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Input Lag on a TV Vs. a Monitor

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What makes for the best TV depends primarily on what function it will serve. A big decision for any gamer is what type of screen to play on. And for those who enter a lot of commands, such as with a game controller or remote control, the level of input lag is crucial to creating an optimal gaming experience. And this need is why it’s essential to know the difference between input lag on a TV vs a monitor.


  • Monitors are built with reducing input lag and gaming consoles in mind.
  • TVs typically have a slower input lag and refresh rate but a superior image quality.
  • Manufacturers now make TVs for gaming that come with a game mode, which allows for lower input lag.

What is Input Lag?

Understanding input lag is simple. It’s the measurement of the time it takes after pressing a button to see the effect play out onscreen. This measurement isn’t a huge concern for those using TVs to stream content and view movies. But for those into console gaming, poor input lag can be infuriating and costly.

Insider Tip

To prevent OLED TV screen burn, turn Screen size has little influence over input lag. But a larger screen may be less likely to come with a game mode.

Typically, TVs and monitors for gaming should have 15ms or less input lag. Also, the TV size vs room size is another important area of consideration because viewing distance and screen size can sometimes affect a gaming setup.

Differences Between TV Response Time vs a Monitor

So is there a right choice between gaming monitors or TVs when it comes to input lag? The answer is usually pretty straightforward. Many monitors are built with gamers in mind, so they do better than TVs in this area. However, there are things that TV manufacturers have been doing to catch up, and we’ll go into some of that later. But if you’re looking into getting a TV screen and are interested in understanding resolution quality, it’s good to understand the differences between full HD vs HD-ready.

TVs are a little slower in input lag time because they process frames more thoroughly than monitors. So for gaming purposes, TVs are usually poorer than dedicated gaming monitors. Another helpful thing to know is that monitors usually also have a better refresh rate and faster response time. These aspects are essential to consider when looking for a screen with gaming in mind. Additionally, you can check out the differences between TV vs monitor refresh rates to see how they compare.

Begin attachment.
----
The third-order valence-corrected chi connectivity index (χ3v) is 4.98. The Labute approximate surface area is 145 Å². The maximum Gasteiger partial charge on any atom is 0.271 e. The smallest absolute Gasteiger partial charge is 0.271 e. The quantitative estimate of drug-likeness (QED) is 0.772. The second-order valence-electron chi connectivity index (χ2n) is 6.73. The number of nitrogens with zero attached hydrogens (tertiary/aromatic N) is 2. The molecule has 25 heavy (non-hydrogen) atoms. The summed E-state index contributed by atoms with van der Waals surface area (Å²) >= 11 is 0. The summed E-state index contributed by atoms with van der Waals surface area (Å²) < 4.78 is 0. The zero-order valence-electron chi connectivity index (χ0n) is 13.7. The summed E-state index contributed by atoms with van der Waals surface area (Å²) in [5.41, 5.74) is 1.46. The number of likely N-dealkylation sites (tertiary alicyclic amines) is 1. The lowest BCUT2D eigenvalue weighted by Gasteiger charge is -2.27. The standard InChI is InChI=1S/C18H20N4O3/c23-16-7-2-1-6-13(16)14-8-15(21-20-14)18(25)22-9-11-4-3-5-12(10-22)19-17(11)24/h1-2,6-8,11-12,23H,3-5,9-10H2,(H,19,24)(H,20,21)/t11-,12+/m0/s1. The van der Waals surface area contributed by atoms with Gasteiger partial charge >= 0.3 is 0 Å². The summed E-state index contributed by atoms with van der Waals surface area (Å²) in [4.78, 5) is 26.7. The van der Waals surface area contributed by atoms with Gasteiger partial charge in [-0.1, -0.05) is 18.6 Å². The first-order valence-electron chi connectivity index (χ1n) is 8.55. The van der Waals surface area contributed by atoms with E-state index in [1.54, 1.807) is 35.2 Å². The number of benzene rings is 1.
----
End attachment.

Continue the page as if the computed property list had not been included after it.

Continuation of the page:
We also have a great comparison of the most common refresh rates that you can find on TVs and monitors with our article 120Hz vs 240Hz vs 60Hz refresh rate.

Then after you have decided which of those rates is right for you, be sure to check out the best TV monitors.

Settings to Reduce Input Lag

There are certain features to check for when deciding on a TV or monitor for console games. Many TVs now come with a game mode; this bypasses thorough frame processing and lowers input lag. It’s important to remember that game mode is sometimes only available on specific input options. Also, not all TVs offer this setting, but it’s becoming more widely offered.

Similarly, monitors sometimes have a setting called ‘low input lag.’ So if you choose to go with a monitor and are having issues with lag, be sure to check for this setting.


Don’t confuse input lag with response time. Where input lag measures command delay, response time measures how fast pixels change from one color to another.


Is Input Lag the Same as Response Time?

These two terms are often mistaken but are very different. For example, input lag determines the time it takes for a command to take its effect onscreen, and response time is the time it takes a pixel to change color.

Are big TVs bad for gaming?

Big TVs are less likely to come with game mode options, making them less ideal for gaming. But this isn’t always the case.

How is Input Lag Calculated?

Input lag is the average time a signal takes to go from the remote control to the TV.

STAT: An input lag of below 30ms is considered average and generally unnoticeable for typical TV purposes. (source)

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